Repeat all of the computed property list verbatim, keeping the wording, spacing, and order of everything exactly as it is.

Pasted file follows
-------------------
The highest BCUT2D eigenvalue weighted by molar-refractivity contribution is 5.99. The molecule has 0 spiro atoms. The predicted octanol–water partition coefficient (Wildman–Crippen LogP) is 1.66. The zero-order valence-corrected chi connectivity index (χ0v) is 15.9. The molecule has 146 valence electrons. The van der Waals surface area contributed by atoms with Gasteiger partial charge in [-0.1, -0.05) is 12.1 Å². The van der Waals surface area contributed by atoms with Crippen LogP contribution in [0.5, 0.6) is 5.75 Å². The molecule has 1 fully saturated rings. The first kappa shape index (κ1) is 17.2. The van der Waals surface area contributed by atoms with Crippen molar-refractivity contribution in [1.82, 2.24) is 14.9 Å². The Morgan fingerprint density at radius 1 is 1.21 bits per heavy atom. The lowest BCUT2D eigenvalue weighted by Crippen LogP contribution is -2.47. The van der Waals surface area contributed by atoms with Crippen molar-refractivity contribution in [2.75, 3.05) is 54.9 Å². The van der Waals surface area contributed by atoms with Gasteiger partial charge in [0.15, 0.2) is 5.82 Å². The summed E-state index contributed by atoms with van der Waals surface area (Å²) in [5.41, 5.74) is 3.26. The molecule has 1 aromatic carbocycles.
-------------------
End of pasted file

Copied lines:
The highest BCUT2D eigenvalue weighted by molar-refractivity contribution is 5.99. The molecule has 0 spiro atoms. The predicted octanol–water partition coefficient (Wildman–Crippen LogP) is 1.66. The zero-order valence-corrected chi connectivity index (χ0v) is 15.9. The molecule has 146 valence electrons. The van der Waals surface area contributed by atoms with Gasteiger partial charge in [-0.1, -0.05) is 12.1 Å². The van der Waals surface area contributed by atoms with Crippen LogP contribution in [0.5, 0.6) is 5.75 Å². The molecule has 1 fully saturated rings. The first kappa shape index (κ1) is 17.2. The van der Waals surface area contributed by atoms with Crippen molar-refractivity contribution in [1.82, 2.24) is 14.9 Å². The Morgan fingerprint density at radius 1 is 1.21 bits per heavy atom. The lowest BCUT2D eigenvalue weighted by Crippen LogP contribution is -2.47. The van der Waals surface area contributed by atoms with Crippen molar-refractivity contribution in [2.75, 3.05) is 54.9 Å². The van der Waals surface area contributed by atoms with Gasteiger partial charge in [0.15, 0.2) is 5.82 Å². The summed E-state index contributed by atoms with van der Waals surface area (Å²) in [5.41, 5.74) is 3.26. The molecule has 1 aromatic carbocycles.